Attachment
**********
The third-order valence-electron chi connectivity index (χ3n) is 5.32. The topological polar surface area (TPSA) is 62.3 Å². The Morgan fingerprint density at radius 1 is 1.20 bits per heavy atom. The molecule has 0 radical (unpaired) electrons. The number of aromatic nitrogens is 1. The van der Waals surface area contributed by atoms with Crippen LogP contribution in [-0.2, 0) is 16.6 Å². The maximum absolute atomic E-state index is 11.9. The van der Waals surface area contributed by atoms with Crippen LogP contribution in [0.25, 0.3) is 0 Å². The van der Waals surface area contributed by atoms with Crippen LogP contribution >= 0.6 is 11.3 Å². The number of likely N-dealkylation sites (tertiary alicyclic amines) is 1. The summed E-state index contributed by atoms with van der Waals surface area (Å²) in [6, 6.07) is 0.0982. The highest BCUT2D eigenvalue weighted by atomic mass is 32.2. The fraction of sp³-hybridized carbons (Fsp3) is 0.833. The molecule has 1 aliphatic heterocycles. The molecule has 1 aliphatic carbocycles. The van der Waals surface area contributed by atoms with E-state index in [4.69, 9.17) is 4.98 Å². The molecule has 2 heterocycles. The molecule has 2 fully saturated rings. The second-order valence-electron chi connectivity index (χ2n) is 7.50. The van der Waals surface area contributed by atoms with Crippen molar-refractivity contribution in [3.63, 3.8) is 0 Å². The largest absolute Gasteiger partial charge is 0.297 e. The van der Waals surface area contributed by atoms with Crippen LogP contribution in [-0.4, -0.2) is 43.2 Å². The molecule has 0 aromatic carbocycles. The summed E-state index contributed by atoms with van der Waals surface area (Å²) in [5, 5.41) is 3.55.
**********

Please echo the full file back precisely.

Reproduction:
The third-order valence-electron chi connectivity index (χ3n) is 5.32. The topological polar surface area (TPSA) is 62.3 Å². The Morgan fingerprint density at radius 1 is 1.20 bits per heavy atom. The molecule has 0 radical (unpaired) electrons. The number of aromatic nitrogens is 1. The van der Waals surface area contributed by atoms with Crippen LogP contribution in [-0.2, 0) is 16.6 Å². The maximum absolute atomic E-state index is 11.9. The van der Waals surface area contributed by atoms with Crippen LogP contribution in [0.25, 0.3) is 0 Å². The van der Waals surface area contributed by atoms with Crippen LogP contribution >= 0.6 is 11.3 Å². The number of likely N-dealkylation sites (tertiary alicyclic amines) is 1. The summed E-state index contributed by atoms with van der Waals surface area (Å²) in [6, 6.07) is 0.0982. The highest BCUT2D eigenvalue weighted by atomic mass is 32.2. The fraction of sp³-hybridized carbons (Fsp3) is 0.833. The molecule has 1 aliphatic heterocycles. The molecule has 1 aliphatic carbocycles. The van der Waals surface area contributed by atoms with E-state index in [4.69, 9.17) is 4.98 Å². The molecule has 2 heterocycles. The molecule has 2 fully saturated rings. The second-order valence-electron chi connectivity index (χ2n) is 7.50. The van der Waals surface area contributed by atoms with Crippen molar-refractivity contribution in [3.63, 3.8) is 0 Å². The largest absolute Gasteiger partial charge is 0.297 e. The van der Waals surface area contributed by atoms with Crippen LogP contribution in [-0.4, -0.2) is 43.2 Å². The molecule has 0 aromatic carbocycles. The summed E-state index contributed by atoms with van der Waals surface area (Å²) in [5, 5.41) is 3.55.